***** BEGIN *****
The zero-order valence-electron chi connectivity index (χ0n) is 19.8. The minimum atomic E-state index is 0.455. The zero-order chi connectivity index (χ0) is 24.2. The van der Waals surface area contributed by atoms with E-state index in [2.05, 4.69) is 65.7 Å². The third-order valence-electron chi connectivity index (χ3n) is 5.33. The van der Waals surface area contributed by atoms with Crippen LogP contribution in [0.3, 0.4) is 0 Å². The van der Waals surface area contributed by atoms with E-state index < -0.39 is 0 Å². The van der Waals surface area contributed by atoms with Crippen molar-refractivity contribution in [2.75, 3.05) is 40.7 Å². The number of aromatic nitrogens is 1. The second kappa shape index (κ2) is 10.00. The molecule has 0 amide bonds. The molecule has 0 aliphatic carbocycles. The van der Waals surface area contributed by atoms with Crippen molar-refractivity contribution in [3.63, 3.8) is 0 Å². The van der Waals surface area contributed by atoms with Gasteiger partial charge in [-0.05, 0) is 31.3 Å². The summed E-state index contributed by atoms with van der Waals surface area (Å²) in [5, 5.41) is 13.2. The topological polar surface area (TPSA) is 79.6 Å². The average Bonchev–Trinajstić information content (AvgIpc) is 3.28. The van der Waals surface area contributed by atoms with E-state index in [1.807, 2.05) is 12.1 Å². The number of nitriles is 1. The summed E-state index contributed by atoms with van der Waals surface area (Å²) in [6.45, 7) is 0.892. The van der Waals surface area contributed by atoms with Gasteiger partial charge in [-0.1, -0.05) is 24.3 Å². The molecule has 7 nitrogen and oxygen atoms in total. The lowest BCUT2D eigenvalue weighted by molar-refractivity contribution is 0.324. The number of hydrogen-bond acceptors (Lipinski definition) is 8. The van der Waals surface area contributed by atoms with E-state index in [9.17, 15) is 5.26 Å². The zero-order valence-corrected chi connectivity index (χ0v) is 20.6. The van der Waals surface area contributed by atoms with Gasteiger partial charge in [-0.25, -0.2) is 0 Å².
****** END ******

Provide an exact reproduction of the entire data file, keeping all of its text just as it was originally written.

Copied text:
The zero-order valence-electron chi connectivity index (χ0n) is 19.8. The minimum atomic E-state index is 0.455. The zero-order chi connectivity index (χ0) is 24.2. The van der Waals surface area contributed by atoms with E-state index in [2.05, 4.69) is 65.7 Å². The third-order valence-electron chi connectivity index (χ3n) is 5.33. The van der Waals surface area contributed by atoms with Crippen LogP contribution in [0.3, 0.4) is 0 Å². The van der Waals surface area contributed by atoms with E-state index < -0.39 is 0 Å². The van der Waals surface area contributed by atoms with Crippen molar-refractivity contribution in [2.75, 3.05) is 40.7 Å². The number of aromatic nitrogens is 1. The second kappa shape index (κ2) is 10.00. The molecule has 0 amide bonds. The molecule has 0 aliphatic carbocycles. The van der Waals surface area contributed by atoms with Crippen molar-refractivity contribution in [3.63, 3.8) is 0 Å². The van der Waals surface area contributed by atoms with Gasteiger partial charge in [-0.05, 0) is 31.3 Å². The summed E-state index contributed by atoms with van der Waals surface area (Å²) in [5, 5.41) is 13.2. The topological polar surface area (TPSA) is 79.6 Å². The average Bonchev–Trinajstić information content (AvgIpc) is 3.28. The van der Waals surface area contributed by atoms with E-state index in [1.807, 2.05) is 12.1 Å². The number of nitriles is 1. The summed E-state index contributed by atoms with van der Waals surface area (Å²) in [6.45, 7) is 0.892. The van der Waals surface area contributed by atoms with Gasteiger partial charge in [-0.1, -0.05) is 24.3 Å². The molecule has 7 nitrogen and oxygen atoms in total. The lowest BCUT2D eigenvalue weighted by molar-refractivity contribution is 0.324. The number of hydrogen-bond acceptors (Lipinski definition) is 8. The van der Waals surface area contributed by atoms with E-state index in [9.17, 15) is 5.26 Å². The zero-order valence-corrected chi connectivity index (χ0v) is 20.6. The van der Waals surface area contributed by atoms with Gasteiger partial charge in [-0.25, -0.2) is 0 Å².